Summoned by the President of the United States, to observe a day of fasting, humiliation and prayer, on account of our sins as a people, we must first know what those sins are, before we can rightly confess them, bewail them, and turn from them. Our sins will help us to understand our punishment, as also our punishment will help us to discover our sins—and both, I trust will teach us to abhor and forsake them.
In enquiring, what are national sins, we should make some distinctions. There are national sins, in which many individuals of the nation have no part, and to which they give no countenance. It is also true that there are many individual sins which are not national, and which do not affect the national welfare, nor provoke national judgment. National sins are those in which the great body of the people participate, eiher by committing them, or refusing to protest against their commission. National sins are embodied in the manners, customs and laws of a people; and especially are they such sins as are committed by our rules and approved of, or tolerated by the people. In a government where the subject can vote as well as pray against sin, corrupt rulers are the real and perhaps the truest exponents of national sins. In the light of these views, let us see what are some of our national sins.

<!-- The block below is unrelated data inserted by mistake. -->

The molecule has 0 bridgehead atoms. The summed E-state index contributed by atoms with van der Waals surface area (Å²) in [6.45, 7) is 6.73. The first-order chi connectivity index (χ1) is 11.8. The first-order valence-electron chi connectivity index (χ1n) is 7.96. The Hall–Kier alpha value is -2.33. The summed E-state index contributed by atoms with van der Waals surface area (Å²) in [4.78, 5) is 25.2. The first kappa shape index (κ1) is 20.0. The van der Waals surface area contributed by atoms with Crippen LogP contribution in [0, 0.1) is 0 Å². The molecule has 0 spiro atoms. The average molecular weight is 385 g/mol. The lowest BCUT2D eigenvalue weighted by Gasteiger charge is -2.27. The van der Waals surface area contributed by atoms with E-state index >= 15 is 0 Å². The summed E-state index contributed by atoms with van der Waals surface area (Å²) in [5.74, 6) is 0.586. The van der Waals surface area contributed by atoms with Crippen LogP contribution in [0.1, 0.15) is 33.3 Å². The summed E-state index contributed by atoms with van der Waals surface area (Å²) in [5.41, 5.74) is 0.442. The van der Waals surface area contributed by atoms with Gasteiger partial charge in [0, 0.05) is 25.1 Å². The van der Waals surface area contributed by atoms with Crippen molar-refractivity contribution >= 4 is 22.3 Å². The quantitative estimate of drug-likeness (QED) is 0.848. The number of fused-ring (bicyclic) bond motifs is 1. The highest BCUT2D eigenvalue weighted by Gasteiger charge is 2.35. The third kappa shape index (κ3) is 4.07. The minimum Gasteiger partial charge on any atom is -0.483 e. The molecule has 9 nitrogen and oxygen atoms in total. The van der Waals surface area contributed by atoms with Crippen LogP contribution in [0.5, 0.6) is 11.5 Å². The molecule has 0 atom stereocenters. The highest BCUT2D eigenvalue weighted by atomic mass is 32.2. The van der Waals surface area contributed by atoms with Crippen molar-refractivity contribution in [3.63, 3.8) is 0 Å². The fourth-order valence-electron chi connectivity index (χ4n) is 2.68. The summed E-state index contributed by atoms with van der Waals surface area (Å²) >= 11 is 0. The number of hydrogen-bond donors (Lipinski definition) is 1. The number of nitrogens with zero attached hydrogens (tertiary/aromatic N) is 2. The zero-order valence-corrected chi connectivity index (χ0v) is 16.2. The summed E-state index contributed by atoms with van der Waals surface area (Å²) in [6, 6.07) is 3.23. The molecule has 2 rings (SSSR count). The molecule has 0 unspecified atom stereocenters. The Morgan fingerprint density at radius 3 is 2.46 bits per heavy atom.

It seems to me that, our first national sins is materialism. The habit of the national mind is to give undue prominence to material as opposed to moral interests.
Our next great national sin is licentiousness. The spurning of restraint. Making light of law. Despising authority. Exalting the individual above the state. The same causes which have exposed us to the temptations of materialism, have operated unfavorably on our sentiments of respect for authority and reverence for the law. Independence, amounting to arbitrariness, is the characteristic of the American mind.